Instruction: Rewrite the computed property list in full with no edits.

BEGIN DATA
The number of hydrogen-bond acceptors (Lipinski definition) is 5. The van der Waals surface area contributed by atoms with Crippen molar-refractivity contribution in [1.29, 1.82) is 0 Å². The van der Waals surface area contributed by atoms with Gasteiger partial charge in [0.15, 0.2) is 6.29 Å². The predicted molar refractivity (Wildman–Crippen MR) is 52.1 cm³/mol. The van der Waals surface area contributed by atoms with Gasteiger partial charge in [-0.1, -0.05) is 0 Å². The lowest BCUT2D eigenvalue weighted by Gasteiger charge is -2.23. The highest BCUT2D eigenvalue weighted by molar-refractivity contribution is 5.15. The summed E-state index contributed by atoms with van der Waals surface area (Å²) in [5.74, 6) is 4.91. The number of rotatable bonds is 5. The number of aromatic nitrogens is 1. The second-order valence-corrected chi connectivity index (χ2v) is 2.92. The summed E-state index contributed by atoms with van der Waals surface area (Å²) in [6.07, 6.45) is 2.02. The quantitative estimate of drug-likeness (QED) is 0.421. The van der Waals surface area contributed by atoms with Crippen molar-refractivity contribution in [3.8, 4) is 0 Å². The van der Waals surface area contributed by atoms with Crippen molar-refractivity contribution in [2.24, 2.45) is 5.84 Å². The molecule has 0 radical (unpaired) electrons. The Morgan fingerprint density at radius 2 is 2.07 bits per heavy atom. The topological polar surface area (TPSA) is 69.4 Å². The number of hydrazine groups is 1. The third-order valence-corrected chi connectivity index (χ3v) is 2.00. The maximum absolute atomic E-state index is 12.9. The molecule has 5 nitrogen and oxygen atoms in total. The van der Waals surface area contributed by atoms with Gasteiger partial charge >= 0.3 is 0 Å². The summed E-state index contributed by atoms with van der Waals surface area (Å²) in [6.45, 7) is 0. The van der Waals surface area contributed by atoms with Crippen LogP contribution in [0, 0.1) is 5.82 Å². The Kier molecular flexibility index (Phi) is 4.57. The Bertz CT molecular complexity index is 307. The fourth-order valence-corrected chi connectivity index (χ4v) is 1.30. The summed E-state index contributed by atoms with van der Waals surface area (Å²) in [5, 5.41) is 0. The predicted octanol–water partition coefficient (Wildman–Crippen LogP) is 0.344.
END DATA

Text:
The number of hydrogen-bond acceptors (Lipinski definition) is 5. The van der Waals surface area contributed by atoms with Crippen molar-refractivity contribution in [1.29, 1.82) is 0 Å². The van der Waals surface area contributed by atoms with Gasteiger partial charge in [0.15, 0.2) is 6.29 Å². The predicted molar refractivity (Wildman–Crippen MR) is 52.1 cm³/mol. The van der Waals surface area contributed by atoms with Gasteiger partial charge in [-0.1, -0.05) is 0 Å². The lowest BCUT2D eigenvalue weighted by Gasteiger charge is -2.23. The highest BCUT2D eigenvalue weighted by molar-refractivity contribution is 5.15. The summed E-state index contributed by atoms with van der Waals surface area (Å²) in [5.74, 6) is 4.91. The number of rotatable bonds is 5. The number of aromatic nitrogens is 1. The second-order valence-corrected chi connectivity index (χ2v) is 2.92. The summed E-state index contributed by atoms with van der Waals surface area (Å²) in [6.07, 6.45) is 2.02. The quantitative estimate of drug-likeness (QED) is 0.421. The van der Waals surface area contributed by atoms with Crippen molar-refractivity contribution in [3.8, 4) is 0 Å². The van der Waals surface area contributed by atoms with Crippen molar-refractivity contribution in [2.24, 2.45) is 5.84 Å². The molecule has 0 radical (unpaired) electrons. The Morgan fingerprint density at radius 2 is 2.07 bits per heavy atom. The topological polar surface area (TPSA) is 69.4 Å². The number of hydrazine groups is 1. The third-order valence-corrected chi connectivity index (χ3v) is 2.00. The maximum absolute atomic E-state index is 12.9. The molecule has 5 nitrogen and oxygen atoms in total. The van der Waals surface area contributed by atoms with Gasteiger partial charge >= 0.3 is 0 Å². The summed E-state index contributed by atoms with van der Waals surface area (Å²) in [6.45, 7) is 0. The van der Waals surface area contributed by atoms with Crippen LogP contribution in [0, 0.1) is 5.82 Å². The Kier molecular flexibility index (Phi) is 4.57. The Bertz CT molecular complexity index is 307. The fourth-order valence-corrected chi connectivity index (χ4v) is 1.30. The summed E-state index contributed by atoms with van der Waals surface area (Å²) in [5, 5.41) is 0. The predicted octanol–water partition coefficient (Wildman–Crippen LogP) is 0.344.